DNA Being Used to Convict Animal Abusers


Scruffy was a one-year-old tabby cat, who was found in 2008 with much of his fur and skin burned off. “It was just a badly burned cat, with the burns extending into the muscle of the legs,” explained Robert Reisman, medical coordinator of animal cruelty cases at the American Society for the Prevention of Cruelty to Animals Bergh Memorial Animal Hospital. Scruffy was euthanized but his killers were brought to justice, thanks to the introduction of DNA evidence into his case. Investigators found DNA of the cat at the crime scene and were able to link it to teenagers Angelo Monderoy and Matthew Cooper. Cooper pleaded guilty and Monderoy went to trial. He was convicted of aggravated animal cruelty as well as burglary and arson. He faces up to fifteen years in prison.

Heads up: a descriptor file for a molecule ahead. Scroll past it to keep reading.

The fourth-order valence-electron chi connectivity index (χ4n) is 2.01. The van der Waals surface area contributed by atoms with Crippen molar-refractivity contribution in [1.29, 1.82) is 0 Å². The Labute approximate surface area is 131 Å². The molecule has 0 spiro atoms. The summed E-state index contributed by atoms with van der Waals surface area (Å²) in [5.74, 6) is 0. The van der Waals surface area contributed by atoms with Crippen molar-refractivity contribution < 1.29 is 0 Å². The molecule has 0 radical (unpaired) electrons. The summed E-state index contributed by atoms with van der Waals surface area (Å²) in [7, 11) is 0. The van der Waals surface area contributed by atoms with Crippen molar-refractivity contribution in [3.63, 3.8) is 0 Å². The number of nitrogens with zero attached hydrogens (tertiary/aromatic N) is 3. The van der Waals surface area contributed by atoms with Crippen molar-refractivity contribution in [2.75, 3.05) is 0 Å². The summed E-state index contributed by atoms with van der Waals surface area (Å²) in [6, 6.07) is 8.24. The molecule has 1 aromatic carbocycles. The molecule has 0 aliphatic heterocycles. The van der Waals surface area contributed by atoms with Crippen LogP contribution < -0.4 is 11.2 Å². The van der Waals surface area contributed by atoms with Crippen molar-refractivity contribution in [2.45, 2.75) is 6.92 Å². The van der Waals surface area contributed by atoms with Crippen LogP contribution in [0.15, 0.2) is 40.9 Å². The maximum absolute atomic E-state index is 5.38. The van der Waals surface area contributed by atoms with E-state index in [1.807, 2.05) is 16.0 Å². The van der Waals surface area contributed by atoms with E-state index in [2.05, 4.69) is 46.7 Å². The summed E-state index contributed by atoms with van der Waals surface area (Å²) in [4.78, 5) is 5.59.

So far, there are only two labs that work on animal-cruelty cases. Beth Wictum is director of one of them, and has testified in several animal-cruelty cases. “Usually they end up pleading,” she said, “because their lawyers know what would happen if they brought that kind of cruelty in front of a jury.”

Animals’ DNA Helps Catch Their Abusers [City Room/NYT]